WASHINGTON — The Supreme Court seemed ready on Wednesday to allow a 40-foot cross honoring soldiers who died in World War I to remain in place on public land in Maryland.
But the unusually vigorous and at times heated argument over the issue revealed deep divisions among the justices on the more general question of what role religion may play in public life.
A majority of the justices appeared inclined to rule that the particular cross at issue in the case, which is part of a memorial to 49 fallen soldiers from Prince George’s County, did not run afoul of the First Amendment’s ban on government establishment of religion by sending a message of favoritism to Christianity.
Justice Elena Kagan noted that the memorial was 93 years old and was erected at a time when crosses were a common way to honor the fallen in the Great War. She added that other war memorials stood nearby and that the challenged memorial did not feature religious language.
Justice Stephen G. Breyer also stressed the memorial’s age. “History counts,” he said. But he suggested that the erection of a similar memorial today would not be acceptable. “We’re a different country now,” he said.
Justice Ruth Bader Ginsburg appeared skeptical. “It is the pre-eminent symbol of Christianity,” she said of the cross.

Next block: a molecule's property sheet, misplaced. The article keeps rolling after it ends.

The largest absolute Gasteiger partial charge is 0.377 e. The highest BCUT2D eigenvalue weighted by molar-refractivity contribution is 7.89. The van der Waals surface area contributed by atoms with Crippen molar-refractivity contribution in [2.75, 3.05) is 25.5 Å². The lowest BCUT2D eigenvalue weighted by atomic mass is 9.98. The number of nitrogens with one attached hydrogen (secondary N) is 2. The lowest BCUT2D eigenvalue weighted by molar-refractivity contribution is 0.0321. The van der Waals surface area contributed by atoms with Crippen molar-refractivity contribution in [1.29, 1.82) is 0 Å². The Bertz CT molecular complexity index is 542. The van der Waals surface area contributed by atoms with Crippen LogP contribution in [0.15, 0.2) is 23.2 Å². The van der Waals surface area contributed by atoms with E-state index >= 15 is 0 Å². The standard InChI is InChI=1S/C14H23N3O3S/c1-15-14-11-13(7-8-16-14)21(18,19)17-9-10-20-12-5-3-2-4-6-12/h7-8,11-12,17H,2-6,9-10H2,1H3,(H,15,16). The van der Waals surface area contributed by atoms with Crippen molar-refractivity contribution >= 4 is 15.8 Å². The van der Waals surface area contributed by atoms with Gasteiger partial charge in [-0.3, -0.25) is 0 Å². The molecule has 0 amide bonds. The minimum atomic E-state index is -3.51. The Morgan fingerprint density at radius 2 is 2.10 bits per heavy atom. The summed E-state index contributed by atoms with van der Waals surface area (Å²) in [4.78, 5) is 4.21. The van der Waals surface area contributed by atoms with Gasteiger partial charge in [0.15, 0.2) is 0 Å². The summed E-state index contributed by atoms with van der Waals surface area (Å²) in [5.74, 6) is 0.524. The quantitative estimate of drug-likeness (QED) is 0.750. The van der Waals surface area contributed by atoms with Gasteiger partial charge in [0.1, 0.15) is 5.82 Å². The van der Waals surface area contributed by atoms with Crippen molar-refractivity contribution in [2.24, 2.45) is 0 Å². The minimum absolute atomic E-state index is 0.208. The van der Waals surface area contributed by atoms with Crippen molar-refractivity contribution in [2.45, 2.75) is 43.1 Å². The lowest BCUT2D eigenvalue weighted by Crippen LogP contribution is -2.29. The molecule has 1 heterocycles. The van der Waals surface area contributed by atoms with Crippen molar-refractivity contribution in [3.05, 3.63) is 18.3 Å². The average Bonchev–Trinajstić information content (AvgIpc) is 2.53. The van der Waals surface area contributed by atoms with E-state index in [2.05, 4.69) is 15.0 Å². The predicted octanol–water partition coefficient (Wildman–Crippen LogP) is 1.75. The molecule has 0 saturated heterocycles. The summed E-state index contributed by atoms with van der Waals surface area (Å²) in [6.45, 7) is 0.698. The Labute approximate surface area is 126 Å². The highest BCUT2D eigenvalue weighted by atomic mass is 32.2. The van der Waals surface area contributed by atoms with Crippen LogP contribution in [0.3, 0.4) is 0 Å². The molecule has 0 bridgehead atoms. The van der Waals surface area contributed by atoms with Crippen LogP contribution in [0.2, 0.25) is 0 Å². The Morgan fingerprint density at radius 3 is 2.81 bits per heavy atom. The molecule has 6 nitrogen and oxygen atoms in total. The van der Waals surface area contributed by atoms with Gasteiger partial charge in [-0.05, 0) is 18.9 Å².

Other justices said the court should use its decision in what might appear to be a relatively easy case to clarify its confusing jurisprudence on the separation of church and state, which Justice Neil M. Gorsuch called “a dog’s breakfast.”
The eventual decision is likely to feature competing rationales for upholding the cross, which sits on a highway median at a busy intersection in Bladensburg, in the suburbs of Washington.
It was completed in 1925 using contributions from local families and the American Legion. The state took over the monument and the land under it in 1961. Since then, the state has spent more than $117,000 to maintain and repair the memorial.
The American Humanist Association and several area residents sued to remove the cross in 2014, saying they were offended by what they said was its endorsement of Christianity.
A divided three-judge panel of the United States Court of Appeals for the Fourth Circuit, in Richmond, Va., ruled that the cross sent an unconstitutional message of government approval of a particular religion, breaching the wall between church and state. The full Fourth Circuit declined to rehear the case by an 8-to-6 vote.